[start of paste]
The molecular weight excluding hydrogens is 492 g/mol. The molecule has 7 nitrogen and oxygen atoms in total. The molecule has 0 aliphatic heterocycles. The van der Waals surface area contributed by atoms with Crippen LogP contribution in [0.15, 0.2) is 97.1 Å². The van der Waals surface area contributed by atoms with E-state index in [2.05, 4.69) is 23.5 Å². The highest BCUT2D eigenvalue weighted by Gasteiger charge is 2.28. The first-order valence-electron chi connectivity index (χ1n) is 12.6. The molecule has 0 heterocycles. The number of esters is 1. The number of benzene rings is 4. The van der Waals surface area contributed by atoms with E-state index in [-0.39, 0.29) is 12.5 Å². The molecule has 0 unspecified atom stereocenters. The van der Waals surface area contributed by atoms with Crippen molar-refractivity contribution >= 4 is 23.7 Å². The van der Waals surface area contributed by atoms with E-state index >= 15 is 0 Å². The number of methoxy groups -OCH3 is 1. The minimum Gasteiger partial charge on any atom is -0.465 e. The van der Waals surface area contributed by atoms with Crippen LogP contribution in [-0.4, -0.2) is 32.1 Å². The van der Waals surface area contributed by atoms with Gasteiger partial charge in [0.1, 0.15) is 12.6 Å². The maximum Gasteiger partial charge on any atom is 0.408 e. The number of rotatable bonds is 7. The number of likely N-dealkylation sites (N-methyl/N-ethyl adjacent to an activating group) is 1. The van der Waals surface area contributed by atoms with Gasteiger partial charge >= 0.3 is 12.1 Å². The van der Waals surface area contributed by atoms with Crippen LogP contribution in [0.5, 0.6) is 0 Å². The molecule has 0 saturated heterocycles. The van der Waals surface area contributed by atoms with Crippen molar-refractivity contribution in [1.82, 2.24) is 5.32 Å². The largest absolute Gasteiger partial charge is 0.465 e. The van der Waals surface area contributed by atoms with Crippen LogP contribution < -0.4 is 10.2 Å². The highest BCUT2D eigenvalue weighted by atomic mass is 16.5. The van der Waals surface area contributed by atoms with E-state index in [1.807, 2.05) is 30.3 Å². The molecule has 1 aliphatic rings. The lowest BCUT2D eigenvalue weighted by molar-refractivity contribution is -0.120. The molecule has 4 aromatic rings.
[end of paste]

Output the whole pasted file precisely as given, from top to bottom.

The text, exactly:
The molecular weight excluding hydrogens is 492 g/mol. The molecule has 7 nitrogen and oxygen atoms in total. The molecule has 0 aliphatic heterocycles. The van der Waals surface area contributed by atoms with Crippen LogP contribution in [0.15, 0.2) is 97.1 Å². The van der Waals surface area contributed by atoms with E-state index in [2.05, 4.69) is 23.5 Å². The highest BCUT2D eigenvalue weighted by Gasteiger charge is 2.28. The first-order valence-electron chi connectivity index (χ1n) is 12.6. The molecule has 0 heterocycles. The number of esters is 1. The number of benzene rings is 4. The van der Waals surface area contributed by atoms with E-state index in [-0.39, 0.29) is 12.5 Å². The molecule has 0 unspecified atom stereocenters. The van der Waals surface area contributed by atoms with Crippen molar-refractivity contribution >= 4 is 23.7 Å². The van der Waals surface area contributed by atoms with E-state index >= 15 is 0 Å². The number of methoxy groups -OCH3 is 1. The minimum Gasteiger partial charge on any atom is -0.465 e. The van der Waals surface area contributed by atoms with Crippen LogP contribution in [-0.4, -0.2) is 32.1 Å². The van der Waals surface area contributed by atoms with Gasteiger partial charge in [0.1, 0.15) is 12.6 Å². The maximum Gasteiger partial charge on any atom is 0.408 e. The number of rotatable bonds is 7. The number of likely N-dealkylation sites (N-methyl/N-ethyl adjacent to an activating group) is 1. The van der Waals surface area contributed by atoms with Gasteiger partial charge >= 0.3 is 12.1 Å². The van der Waals surface area contributed by atoms with Crippen LogP contribution in [0.5, 0.6) is 0 Å². The molecule has 0 saturated heterocycles. The van der Waals surface area contributed by atoms with Crippen molar-refractivity contribution in [1.82, 2.24) is 5.32 Å². The largest absolute Gasteiger partial charge is 0.465 e. The van der Waals surface area contributed by atoms with Crippen LogP contribution < -0.4 is 10.2 Å². The highest BCUT2D eigenvalue weighted by atomic mass is 16.5. The van der Waals surface area contributed by atoms with E-state index in [1.807, 2.05) is 30.3 Å². The molecule has 1 aliphatic rings. The lowest BCUT2D eigenvalue weighted by molar-refractivity contribution is -0.120. The molecule has 4 aromatic rings.